Facebook’s facilitation and amplification of both hate speech and misinformation has been a key topic of focus over the past four years, but even more so within the chaos of 2020. COVID-19, the #BlackLivesMatter movement and the US Presidential election have all, in their own ways, underlined the role that Facebook can play in amplifying dangerous narratives, and sowing division as a result.
Indeed, Facebook is currently facing tough questions once again over the role it’s playing in spreading false claims made about the election results, while in other regions, misinformation campaigns on the platform have lead to violent conflicts, and threatened democratic process.
There’s little doubt that Facebook’s massive reach plays a significant role on both fronts – but Facebook is keen to point out that it is working to address such claims, and that it is evolving its processes to tackle these concerns.
That’s the message of Facebook’s latest update around content removals as part of its Community Standards Enforcement Report, which, for the first time, now includes a measure of the prevalence of hate speech across the platform as part of its overview.
As explained by Facebook:
“Prevalence estimates the percentage of times people see violating content on our platform. We calculate hate speech prevalence by selecting a sample of content seen on Facebook and then labeling how much of it violates our hate speech policies. Based on this methodology, we estimated the prevalence of hate speech from July 2020 to September 2020 was 0.10% to 0.11%. In other words, out of every 10,000 views of content on Facebook, 10 to 11 of them included hate speech.”
Which is not very much right? Just 0.10% of Facebook content views include some form of hate speech. That’s pretty good. Right?
The important consideration here is scale – as Facebook notes, 10 out of 10,000 isn’t much. But Facebook has more than 2.7 billion active users, and as an example, if every single Facebook user only saw one post per month, would still mean that 2.7 million people would still be seeing some hate speech content. And that’s no where near indicative of total views on Facebook – so while the prevalence data here is positive, at Facebook’s scale, that still means a lot of people are being exposed to hate speech on the platform.
But Facebook is detecting and removing more of it – according to Facebook, its automated detection tools are now picking up far more instances of hate speech before anybody sees them.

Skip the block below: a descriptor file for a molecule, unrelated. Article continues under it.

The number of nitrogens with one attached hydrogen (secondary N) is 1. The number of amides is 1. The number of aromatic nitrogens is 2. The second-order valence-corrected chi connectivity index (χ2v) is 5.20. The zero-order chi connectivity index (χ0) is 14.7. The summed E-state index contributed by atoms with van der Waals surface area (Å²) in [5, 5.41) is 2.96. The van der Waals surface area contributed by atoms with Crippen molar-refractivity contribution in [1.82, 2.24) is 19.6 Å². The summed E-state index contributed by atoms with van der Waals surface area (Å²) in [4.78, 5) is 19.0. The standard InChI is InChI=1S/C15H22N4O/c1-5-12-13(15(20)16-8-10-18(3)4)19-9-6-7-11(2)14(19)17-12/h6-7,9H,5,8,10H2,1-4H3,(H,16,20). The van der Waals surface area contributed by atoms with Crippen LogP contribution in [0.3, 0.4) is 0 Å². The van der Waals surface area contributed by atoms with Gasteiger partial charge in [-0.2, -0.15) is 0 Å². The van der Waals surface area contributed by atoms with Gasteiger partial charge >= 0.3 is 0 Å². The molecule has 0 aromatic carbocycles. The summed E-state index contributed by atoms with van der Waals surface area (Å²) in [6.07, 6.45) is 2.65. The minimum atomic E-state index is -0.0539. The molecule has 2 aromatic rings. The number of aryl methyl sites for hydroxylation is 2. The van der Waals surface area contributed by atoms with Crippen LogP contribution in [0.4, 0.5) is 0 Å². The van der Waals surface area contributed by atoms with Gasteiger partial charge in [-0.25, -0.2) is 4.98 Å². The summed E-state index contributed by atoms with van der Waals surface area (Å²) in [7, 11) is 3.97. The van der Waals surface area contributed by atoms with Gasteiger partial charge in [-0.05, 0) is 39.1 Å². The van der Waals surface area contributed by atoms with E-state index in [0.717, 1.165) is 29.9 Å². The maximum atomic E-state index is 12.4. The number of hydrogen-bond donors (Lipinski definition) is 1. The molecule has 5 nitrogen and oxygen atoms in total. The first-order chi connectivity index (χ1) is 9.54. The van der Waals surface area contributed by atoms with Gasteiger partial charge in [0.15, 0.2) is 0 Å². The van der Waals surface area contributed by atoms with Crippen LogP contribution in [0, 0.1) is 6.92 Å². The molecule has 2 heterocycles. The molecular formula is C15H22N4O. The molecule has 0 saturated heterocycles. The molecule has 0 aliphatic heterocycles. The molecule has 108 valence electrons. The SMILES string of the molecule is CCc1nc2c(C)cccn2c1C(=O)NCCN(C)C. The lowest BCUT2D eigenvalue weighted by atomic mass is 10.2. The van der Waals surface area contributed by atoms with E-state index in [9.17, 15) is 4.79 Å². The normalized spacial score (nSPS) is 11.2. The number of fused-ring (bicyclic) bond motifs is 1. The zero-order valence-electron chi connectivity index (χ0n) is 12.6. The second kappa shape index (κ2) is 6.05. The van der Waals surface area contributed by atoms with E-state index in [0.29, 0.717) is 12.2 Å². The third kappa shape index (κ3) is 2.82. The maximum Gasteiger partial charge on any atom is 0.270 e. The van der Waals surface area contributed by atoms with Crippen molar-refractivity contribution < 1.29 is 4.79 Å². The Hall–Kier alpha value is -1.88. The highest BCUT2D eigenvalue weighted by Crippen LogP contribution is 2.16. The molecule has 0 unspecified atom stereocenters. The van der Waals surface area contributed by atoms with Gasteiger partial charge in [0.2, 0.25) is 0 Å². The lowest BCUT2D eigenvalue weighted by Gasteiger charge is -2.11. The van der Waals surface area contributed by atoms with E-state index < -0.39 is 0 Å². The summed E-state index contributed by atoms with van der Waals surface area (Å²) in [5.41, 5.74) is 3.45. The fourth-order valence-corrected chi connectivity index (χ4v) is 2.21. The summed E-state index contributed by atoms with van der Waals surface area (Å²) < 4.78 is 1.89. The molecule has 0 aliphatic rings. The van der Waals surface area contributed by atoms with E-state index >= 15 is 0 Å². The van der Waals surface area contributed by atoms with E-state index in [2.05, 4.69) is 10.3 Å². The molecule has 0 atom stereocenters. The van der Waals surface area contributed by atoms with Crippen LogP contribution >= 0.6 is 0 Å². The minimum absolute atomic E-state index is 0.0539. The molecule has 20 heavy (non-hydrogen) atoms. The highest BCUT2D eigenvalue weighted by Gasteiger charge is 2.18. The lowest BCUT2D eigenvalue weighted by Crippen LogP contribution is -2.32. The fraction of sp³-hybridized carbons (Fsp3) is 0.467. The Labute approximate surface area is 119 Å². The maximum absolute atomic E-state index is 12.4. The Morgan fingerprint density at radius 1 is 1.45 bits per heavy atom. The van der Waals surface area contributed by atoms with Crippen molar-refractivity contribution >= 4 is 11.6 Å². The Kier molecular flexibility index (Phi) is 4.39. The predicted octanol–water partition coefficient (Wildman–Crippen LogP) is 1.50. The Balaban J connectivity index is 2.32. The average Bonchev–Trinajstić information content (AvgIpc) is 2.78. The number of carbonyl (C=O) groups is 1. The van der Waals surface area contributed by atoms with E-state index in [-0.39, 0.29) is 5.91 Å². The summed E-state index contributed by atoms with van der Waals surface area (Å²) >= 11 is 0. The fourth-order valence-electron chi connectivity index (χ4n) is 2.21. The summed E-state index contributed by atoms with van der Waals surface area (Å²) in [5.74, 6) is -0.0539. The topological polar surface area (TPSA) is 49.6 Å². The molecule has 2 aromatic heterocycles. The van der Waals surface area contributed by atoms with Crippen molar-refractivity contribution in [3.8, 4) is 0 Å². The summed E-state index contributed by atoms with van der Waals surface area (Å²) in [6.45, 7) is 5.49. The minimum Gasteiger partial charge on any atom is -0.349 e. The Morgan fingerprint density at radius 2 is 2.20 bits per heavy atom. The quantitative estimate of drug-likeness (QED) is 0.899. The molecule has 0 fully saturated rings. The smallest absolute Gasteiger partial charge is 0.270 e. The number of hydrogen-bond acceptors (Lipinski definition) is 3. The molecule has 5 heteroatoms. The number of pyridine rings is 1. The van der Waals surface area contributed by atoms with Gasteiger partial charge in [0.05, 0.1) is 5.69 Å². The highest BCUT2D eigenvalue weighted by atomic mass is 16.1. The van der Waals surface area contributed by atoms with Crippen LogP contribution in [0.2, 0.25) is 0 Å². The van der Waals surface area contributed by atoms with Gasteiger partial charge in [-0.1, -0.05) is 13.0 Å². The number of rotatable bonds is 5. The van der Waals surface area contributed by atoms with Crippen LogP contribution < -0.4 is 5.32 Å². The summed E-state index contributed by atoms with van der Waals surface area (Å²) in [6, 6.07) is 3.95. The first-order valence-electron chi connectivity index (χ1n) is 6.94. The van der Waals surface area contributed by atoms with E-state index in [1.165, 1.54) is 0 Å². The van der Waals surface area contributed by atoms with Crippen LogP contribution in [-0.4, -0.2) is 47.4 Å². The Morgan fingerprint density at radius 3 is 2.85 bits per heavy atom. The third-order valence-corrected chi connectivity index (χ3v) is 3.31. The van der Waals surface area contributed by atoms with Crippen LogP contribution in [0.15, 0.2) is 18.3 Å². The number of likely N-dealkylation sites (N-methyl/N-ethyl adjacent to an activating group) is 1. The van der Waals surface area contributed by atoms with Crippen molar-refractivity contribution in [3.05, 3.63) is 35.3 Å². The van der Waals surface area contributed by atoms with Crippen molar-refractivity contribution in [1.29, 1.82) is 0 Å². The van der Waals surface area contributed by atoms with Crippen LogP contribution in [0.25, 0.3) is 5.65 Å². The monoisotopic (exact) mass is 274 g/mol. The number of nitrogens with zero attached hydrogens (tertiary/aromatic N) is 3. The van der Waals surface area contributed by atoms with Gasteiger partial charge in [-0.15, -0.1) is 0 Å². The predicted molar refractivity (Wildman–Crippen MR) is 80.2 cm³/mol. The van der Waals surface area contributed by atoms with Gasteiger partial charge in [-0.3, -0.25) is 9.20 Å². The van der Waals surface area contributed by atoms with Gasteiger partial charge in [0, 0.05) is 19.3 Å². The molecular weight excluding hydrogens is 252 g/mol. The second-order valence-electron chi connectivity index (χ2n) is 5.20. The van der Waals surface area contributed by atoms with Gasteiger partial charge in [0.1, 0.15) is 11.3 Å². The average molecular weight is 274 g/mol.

“When we first began reporting our metrics for hate speech, in Q4 of 2017, our proactive detection rate was 23.6%. This means that of the hate speech we removed, 23.6% of it was found before a user reported it to us. Today we proactively detect about 95% of hate speech content we remove.”
Facebook has also ramped up its removals in recent months, which would incorporate its decision to remove QAnon-related content.
Indeed, Facebook notes that it has upped its enforcement action against more hate-related groups:
“We’ve taken steps to combat white nationalism and white separatism; introduced new rules on content calling for violence against migrants; banned holocaust denial; and updated our policies to account for certain kinds of implicit hate speech, such as content depicting blackface, or stereotypes about Jewish people controlling the world.”
Which is all positive, but there are still concerns, because of Facebook’s scale. When you control a platform that can provide anybody with reach to potentially billions of people, that comes with an onus of responsibility, and while Facebook is looking to improve its enforcement action now, in many cases, it’s still moving too late.
In the case of QAnon, Facebook was repeatedly warned of the potential dangers posed by QAnon-related movements, with examples of real-world violence stemming from QAnon discussions occurring as far back as 2016. Despite this, Facebook allowed QAnon groups to thrive on its platform – an internal investigation conducted by Facebook this year, and leaked by NBC News, found that the platform had provided a home for thousands of QAnon groups and Pages, with millions of members and followers.